9. Computational Science Initiative Event

    "Enabling Computational Chemistry With New Algorithms on Next-Generation Platform"

    Presented by Wibe deJong, Lawrence Berkeley Nat. Lab

    Monday, May 8, 2017, 11 am
    Seminar Room, Bldg. 725

    Hosted by: 'Kerstin Kleese van Dam'

    With the advent of exascale computing the field of computational chemistry is on the verge of entering a new era of modeling. Large computing resources can enable researchers to tackle scientific problems that are larger and more realistic than ever before, and to include more of the complex dynamical behavior of nature. However, the future exascale architectures will be significantly different and require advances in algorithms and new programming paradigms. We will discuss some of the work on developing scalable algorithms for strongly correlated systems, simulations of complexes in dynamical environments, and complex spectra. Significant improvements will be reported in our development efforts of a full threaded plane wave ab initio molecular dynamics code in NWChem on Intel Phi platforms. Finally, we will demonstrate advances in the parallel communication layer Global Arrays utlizing LBNL's GasNET and barrier elision techniques. Bio: Bert de Jong leads the Computational Chemistry, Materials, and Climate Group at LBNL. He has a background in general chemistry, chemical engineering and high performance computational chemistry, with specialization and strong capabilities in modeling heavy element chemistry. He is a main developer of the NWChem software at the EMSL, one of four developers of the unique fully relativistic software MOLFDIR for quantum chemistry. Prior to joining Berkeley Lab, de Jong was at PNNL, where he lead the High Performance Software Development Group responsible for NWChem. He has published 89 journal papers, 14 conference papers and 7 book chapters and has given over 65 invited presentations and lectures at international conferences and universities.De Jong earned his doctorate in theoretical chemistry in 1998 from the University of Groningen in the Netherlands. He was a postdoctoral fellow at PNNL before transitioning to a staff member in 2000.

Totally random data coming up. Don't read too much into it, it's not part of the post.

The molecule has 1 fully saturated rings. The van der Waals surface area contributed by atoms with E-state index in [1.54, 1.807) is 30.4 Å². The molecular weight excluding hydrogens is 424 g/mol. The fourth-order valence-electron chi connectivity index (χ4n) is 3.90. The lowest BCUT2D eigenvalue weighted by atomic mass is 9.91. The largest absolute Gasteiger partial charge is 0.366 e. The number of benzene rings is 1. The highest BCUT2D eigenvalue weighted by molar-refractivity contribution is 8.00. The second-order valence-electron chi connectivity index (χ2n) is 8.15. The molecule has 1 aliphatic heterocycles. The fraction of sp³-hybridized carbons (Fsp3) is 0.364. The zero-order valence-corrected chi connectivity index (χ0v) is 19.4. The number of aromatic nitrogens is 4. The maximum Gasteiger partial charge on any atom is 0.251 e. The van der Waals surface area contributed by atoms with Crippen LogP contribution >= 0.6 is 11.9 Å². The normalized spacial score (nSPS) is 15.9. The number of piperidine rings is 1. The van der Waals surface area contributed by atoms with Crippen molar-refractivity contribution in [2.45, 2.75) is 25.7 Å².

10. Chemistry Department Seminar

    "The Representation of Photosynthesis in Earth System Models"

    Presented by Alistair Rogers, Department of Environmental & Climate Sciences, Brookhaven National Laboratory

    Monday, May 1, 2017, 11 am
    Hamilton Seminar Room, Bldg. 555

    Hosted by: 'Sanjaya Senanayake'